Domain Driven Design
Domain Driven Design
Domain Driven Design advocates for organizing your code around how your business and its workflows are organized.
Wikipedia Page: https://en.wikipedia.org/wiki/Domain-driven_design
It's difficult to map domain driven design to a specific code implementation because it's a concept, not a software framework. However, important parts of the concept include:
An object with a unique identifier. Its attributes may change but the unique identifier lets us continue to acknowledge it as the same entity.
In Ruby on Rails, this could be an ActiveRecord model
create_table :pizzas do |t| t.uuid :uuid t.string :size t.expiration_date :datetime end class Pizza << ActiveRecord::Base end
In this case, the size and expiration_date may change but the uuid tells us it is the same object.
An object without a unique identifier whose attributes determine its value.
In Ruby on Rails, this could be a Money object
value_object_one = Money.new("USD", 10.10) # Currency, Magnitude value_object_two = Money.new("USD", 10.10) # Currency, Magnitude value_object_one == value_object_two # would return true
In this case, the combination of currency and magnitude determines what the object represents. Any two instances of the money class with the same attributes are equal.
An abstraction that guarantees the consistency of changes to a collection of entities.
In Ruby on Rails, this could be a custom class that exacts as an interface for making changes to multiple ActiveRecord models which need to be updated together.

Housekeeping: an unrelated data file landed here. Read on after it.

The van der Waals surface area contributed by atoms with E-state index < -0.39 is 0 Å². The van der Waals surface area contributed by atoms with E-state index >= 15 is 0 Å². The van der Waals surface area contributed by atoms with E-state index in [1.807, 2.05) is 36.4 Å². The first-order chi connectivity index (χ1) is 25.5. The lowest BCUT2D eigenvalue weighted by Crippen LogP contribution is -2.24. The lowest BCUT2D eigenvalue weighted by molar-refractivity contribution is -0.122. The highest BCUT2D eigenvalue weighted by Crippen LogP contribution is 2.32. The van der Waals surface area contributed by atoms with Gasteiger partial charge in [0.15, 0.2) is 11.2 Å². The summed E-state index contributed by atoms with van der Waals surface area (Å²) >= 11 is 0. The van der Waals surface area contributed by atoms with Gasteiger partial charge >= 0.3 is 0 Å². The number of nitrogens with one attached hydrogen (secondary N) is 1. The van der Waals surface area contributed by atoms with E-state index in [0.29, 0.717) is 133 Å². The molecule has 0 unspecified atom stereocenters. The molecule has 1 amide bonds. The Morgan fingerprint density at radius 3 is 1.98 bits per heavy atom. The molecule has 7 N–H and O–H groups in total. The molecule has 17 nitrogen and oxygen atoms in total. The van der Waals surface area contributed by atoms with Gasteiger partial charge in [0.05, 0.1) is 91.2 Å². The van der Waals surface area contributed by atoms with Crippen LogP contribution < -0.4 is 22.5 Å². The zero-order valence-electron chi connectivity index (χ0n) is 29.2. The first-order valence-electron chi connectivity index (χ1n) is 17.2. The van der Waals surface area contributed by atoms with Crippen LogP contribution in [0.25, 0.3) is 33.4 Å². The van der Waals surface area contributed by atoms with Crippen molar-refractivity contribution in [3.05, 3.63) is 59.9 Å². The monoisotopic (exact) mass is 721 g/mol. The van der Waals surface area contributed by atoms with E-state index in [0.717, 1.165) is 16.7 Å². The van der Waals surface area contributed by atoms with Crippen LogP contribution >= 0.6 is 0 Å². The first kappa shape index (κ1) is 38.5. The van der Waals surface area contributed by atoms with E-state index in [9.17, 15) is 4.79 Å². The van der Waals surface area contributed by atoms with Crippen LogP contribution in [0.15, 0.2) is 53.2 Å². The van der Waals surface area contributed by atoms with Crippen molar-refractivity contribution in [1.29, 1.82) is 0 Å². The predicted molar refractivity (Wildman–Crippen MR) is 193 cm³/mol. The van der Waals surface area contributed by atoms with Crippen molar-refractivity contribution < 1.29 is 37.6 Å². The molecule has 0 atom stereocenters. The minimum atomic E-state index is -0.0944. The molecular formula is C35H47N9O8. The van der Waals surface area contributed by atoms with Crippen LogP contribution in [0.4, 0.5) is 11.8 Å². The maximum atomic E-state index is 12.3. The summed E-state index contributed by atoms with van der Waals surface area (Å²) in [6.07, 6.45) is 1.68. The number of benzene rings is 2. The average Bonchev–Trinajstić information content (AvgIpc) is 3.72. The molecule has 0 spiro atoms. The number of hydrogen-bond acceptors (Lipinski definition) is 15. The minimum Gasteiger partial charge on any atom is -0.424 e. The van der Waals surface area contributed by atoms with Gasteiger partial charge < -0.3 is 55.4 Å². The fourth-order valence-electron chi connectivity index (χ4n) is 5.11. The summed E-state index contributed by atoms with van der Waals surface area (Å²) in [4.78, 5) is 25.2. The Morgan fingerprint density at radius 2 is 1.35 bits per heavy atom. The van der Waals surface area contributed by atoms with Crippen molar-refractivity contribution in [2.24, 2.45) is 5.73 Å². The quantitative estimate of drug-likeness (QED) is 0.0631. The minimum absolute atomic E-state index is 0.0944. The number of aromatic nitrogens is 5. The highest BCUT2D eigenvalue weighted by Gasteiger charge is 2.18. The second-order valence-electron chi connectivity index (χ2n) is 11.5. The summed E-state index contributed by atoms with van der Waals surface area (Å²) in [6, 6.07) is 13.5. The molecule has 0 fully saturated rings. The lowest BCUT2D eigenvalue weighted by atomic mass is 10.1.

class Order def place(opts) ActiveRecord::Base.transaction do if opts[:pizza] Pizza.create!(opts[:pizza]) end if opts[:soda] Soda.create!(opts[:soda]) end end end end
A service handles the use of aggregates. It's an interface into the domain logic of your codebase.
In Ruby on Rials, this could look like the following:
class OrdersController def create ProcessPayment.call(params) PlaceOrder.call(params) SendConfirmation.call(params) end end class PlaceOrder def self.call(opts) order = Order.new(opts) order.place end end
These are simple examples that cannot illustrate the full reasons why you would want to apply domain driven design to your codebase. In order to learn more, please see the following resources:
- Domain-Driven Design by Eric Evans
- Domain-Driven Design Distilled by Vaughn Vernon
- Implementing Domain-Driven Design by Vaughn Vernon
- RailsConf 2014 - Domain Driven Design and Hexagonal Architecture with Rails (https://www.youtube.com/watch?v=_rbF97T4480)